🌻 📖 FFI::Platypus::Lang::Fortran


FFI::Platypus::Lang::Fortran - Documentation and tools for using Platypus with Fortran


Fortran 77:

 C Fortran function that adds two numbers together
 C On Linux create a .so with: gfortran -shared -o libadd.so add.f
           ADD = IA + IB

Fortran 90/95:

 ! Fortran function that adds two numbers together
 ! On Linux create a .so with: gfortran -shared -o libadd.so add.f90
 function add(a,b) result(ret)
   implicit none
   integer :: a
   integer :: b
   integer :: ret
   ret = a + b
 end function add


 use FFI::Platypus 1.00;
 my $ffi = FFI::Platypus->new( api => 1 );
 $ffi->lib('./libadd.so'); # or add.dll on Windows
 # Fortran is pass by reference, so use pointers
 $ffi->attach( add => [ 'integer*', 'integer*' ] => 'integer' );
 # Use a reference to an integer to pass
 # a pointer to an integer
 print add(\1,\2), "\n";  # prints 3


This module provides native types and demangling for Fortran when used with FFI::Platypus.

This module is somewhat experimental. It is also available for adoption for anyone either sufficiently knowledgable about Fortran or eager enough to learn enough about Fortran. If you are interested, please send me a pull request or two on the project's GitHub.

For types, _ is used instead of *, so use integer_4 instead of integer*4.

byte, character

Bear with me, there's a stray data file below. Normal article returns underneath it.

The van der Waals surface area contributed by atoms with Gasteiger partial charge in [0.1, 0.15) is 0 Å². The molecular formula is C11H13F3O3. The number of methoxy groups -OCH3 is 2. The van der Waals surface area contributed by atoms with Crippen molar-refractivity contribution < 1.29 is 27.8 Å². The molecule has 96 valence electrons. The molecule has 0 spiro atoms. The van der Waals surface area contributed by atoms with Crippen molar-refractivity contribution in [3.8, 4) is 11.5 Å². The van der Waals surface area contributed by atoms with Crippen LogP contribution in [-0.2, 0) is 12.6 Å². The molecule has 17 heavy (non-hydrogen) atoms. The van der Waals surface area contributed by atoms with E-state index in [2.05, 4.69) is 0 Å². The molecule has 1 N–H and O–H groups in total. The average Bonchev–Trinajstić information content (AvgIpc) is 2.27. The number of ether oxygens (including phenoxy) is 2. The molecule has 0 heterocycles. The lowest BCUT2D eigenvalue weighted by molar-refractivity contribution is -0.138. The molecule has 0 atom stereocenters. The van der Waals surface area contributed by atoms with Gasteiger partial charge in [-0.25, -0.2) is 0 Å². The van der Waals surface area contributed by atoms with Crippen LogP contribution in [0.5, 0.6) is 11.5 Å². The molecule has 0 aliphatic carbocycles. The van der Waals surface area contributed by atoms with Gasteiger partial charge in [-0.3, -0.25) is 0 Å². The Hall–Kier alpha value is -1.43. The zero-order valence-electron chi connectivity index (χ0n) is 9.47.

integer, integer_1, integer_2, integer_4, integer_8
unsigned, unsigned_1, unsigned_2, unsigned_4, unsigned_8
logical, logical_1, logical_2, logical_4, logical_8
real, real_4, real_8, double precision


Fortran is pass by reference, which means that you need to pass pointers. Confusingly Platypus uses a star (*) suffix to indicate a pointer, and Fortran uses a star to indicate the size of types.


Generally you will not use this class directly, instead interacting with the FFI::Platypus instance. However, the public methods used by Platypus are documented here.


 my $hashref = FFI::Platypus::Lang::Fortran->native_type_map;

This returns a hash reference containing the native aliases for Fortran. That is the keys are native Fortran types and the values are libffi native types.


 my $mangler = FFI::Platypus::Lang::Fortran->mangler($ffi->libs);
 my $c_name = $mangler->($fortran_name);

Returns a subroutine reference that will "mangle" Fortran names.


Call a subroutine


 C Compile with gfortran -shared -o libsub.so sub.f
           IRESULT = IA + IB


 use FFI::Platypus 1.00;
 my $ffi = FFI::Platypus->new( api => 1 );